• + 4
 @barreau57 Are you talking the 2010-2014 Carbon Fury. I've only heard of a small handful of those break/crack. I thought they were over built.
  • + 0
 Nope. The Athertons version, i thought it was a joke how many kept breaking! @kgbdhbiker:
  • + 3
 @kgbdhbiker:
I´ve literally heard of one of the old carbon frames being run over by a car and it was still being ridden afterwards no problem. Those things definitely were pretty much bombproof.
Can´t commend on the aluminium version though.
let´s hope the new ones take after the old carbon version!
  • + 3
 @Loki87: I agree with what I've heard of the last carbon Fury. 2010-2013. Bomb proof overall. Not sure what bikes @barreau57 heard of breaking, dog bones, bearings, sure - possible weak spot as with many frames. But the carbon frame failures - I'm unaware off the top of my head of any actual breakages. That will be key with the new Fury, can it be a super durable carbon frame!!!!
  • + 0
 I dont why you keep mentioning the carbon versions from years ago, im sure they were great. The 2017/2018 versions have been cracking like crazy. @kgbdhbiker:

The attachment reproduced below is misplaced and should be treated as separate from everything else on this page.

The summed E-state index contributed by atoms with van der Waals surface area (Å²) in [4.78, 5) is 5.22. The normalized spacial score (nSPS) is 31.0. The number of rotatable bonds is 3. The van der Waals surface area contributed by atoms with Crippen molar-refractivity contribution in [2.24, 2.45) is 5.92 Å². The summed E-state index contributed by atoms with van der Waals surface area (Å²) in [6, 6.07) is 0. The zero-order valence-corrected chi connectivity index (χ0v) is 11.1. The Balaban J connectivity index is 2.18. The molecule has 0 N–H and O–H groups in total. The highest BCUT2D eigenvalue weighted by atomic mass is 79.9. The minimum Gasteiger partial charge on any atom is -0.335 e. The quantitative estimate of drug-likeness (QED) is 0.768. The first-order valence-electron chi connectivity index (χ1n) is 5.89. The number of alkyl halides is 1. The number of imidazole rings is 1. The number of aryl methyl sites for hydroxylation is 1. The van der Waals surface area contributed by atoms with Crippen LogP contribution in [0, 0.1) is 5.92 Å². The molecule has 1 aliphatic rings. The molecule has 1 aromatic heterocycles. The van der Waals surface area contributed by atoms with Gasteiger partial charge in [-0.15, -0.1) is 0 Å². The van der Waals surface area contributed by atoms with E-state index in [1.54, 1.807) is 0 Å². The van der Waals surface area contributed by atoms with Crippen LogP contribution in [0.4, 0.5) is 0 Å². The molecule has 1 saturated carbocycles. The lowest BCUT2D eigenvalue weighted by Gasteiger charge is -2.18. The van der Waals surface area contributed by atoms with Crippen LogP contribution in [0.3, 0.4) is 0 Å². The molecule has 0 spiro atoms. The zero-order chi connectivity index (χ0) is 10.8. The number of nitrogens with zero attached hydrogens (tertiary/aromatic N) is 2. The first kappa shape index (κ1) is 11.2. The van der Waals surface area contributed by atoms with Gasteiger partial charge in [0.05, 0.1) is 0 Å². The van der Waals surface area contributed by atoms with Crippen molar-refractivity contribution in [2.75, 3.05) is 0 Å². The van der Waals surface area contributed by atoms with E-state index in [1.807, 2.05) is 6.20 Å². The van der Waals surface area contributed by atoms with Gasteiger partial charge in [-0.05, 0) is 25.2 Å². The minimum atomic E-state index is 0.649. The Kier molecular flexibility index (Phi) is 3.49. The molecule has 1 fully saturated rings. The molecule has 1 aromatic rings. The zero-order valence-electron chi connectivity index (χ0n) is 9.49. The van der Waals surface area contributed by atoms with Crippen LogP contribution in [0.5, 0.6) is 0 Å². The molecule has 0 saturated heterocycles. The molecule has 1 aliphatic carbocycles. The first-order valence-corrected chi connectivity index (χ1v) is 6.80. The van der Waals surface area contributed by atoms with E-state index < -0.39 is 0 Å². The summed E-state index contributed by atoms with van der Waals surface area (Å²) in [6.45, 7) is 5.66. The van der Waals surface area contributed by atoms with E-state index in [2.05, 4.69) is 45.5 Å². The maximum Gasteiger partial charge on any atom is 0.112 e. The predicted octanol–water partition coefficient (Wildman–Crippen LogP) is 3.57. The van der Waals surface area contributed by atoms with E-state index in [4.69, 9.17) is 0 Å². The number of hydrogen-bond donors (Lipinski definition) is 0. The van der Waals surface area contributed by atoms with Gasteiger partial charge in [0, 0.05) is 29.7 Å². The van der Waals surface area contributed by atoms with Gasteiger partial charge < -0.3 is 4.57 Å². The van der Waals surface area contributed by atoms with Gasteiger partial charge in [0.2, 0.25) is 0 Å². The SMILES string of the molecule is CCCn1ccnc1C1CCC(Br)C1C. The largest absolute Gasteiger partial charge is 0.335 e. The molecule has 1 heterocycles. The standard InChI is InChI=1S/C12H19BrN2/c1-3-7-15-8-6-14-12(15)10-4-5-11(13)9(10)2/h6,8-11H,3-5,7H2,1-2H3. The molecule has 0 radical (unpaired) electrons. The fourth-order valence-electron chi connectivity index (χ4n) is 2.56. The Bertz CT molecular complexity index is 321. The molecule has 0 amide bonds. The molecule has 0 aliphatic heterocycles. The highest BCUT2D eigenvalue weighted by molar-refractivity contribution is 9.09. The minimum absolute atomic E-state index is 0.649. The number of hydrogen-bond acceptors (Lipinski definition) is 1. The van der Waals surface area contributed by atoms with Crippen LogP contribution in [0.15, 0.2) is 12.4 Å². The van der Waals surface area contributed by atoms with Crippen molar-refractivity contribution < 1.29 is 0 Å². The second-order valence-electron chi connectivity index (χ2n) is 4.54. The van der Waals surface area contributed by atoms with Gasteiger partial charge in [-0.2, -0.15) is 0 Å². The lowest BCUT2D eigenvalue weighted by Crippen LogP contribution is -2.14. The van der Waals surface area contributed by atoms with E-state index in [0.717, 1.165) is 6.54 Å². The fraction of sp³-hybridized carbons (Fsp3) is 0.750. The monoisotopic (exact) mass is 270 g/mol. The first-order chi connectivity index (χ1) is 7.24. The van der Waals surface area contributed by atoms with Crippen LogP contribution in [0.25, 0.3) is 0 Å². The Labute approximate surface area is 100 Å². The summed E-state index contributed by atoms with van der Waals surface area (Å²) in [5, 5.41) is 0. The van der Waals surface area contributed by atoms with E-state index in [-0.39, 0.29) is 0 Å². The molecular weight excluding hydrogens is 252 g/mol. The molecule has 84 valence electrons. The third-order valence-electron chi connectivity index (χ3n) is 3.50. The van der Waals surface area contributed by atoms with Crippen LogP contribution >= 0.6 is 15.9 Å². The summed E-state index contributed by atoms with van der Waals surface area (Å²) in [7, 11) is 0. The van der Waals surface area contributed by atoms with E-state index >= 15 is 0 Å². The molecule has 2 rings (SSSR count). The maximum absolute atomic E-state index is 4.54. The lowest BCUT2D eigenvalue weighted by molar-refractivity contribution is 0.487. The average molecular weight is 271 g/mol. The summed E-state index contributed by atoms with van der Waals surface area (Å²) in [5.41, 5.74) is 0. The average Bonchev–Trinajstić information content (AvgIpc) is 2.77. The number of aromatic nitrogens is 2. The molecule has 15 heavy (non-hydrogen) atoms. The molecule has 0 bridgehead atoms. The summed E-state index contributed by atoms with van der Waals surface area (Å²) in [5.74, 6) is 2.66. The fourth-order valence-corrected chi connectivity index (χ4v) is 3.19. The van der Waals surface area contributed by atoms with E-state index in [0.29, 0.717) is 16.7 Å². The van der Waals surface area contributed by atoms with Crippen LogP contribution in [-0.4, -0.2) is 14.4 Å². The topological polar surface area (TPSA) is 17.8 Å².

• + 2
 @barreau57: because the old model you're talking about is aluminum. So when you said they're breaking like crazy, I assumed since this bike is carbon except for seat stays, I assumed you'd be talking about carbon. Because the previous version of the Fury in Carbon (the ones I'm talking about in 2010-13), we bomb proof. When comparing like bikes or issues, I try to keep to comparable materials
  • + 1
 @kgbdhbiker: Fair enough, just thought GT made their own bikes last year so it would be fair enough to compare the quality
  • + 1
 LOL thought homeboy was riding in jeans.
  • + 1
 What size have you tested?
  • + 1
 Now now, blue black or mmm mm purple
  • + 2
 best looking gt
  • + 1
 Pedals like an enduro bike
  • + 1
 "Down the top of the downtube" haha wooOOaaaAAHHH
  • + 2
 The Groove Tube....
  • + 0
 Seat tube is too long on smaller sizes
  • + 1
 New FURY looks dope!!!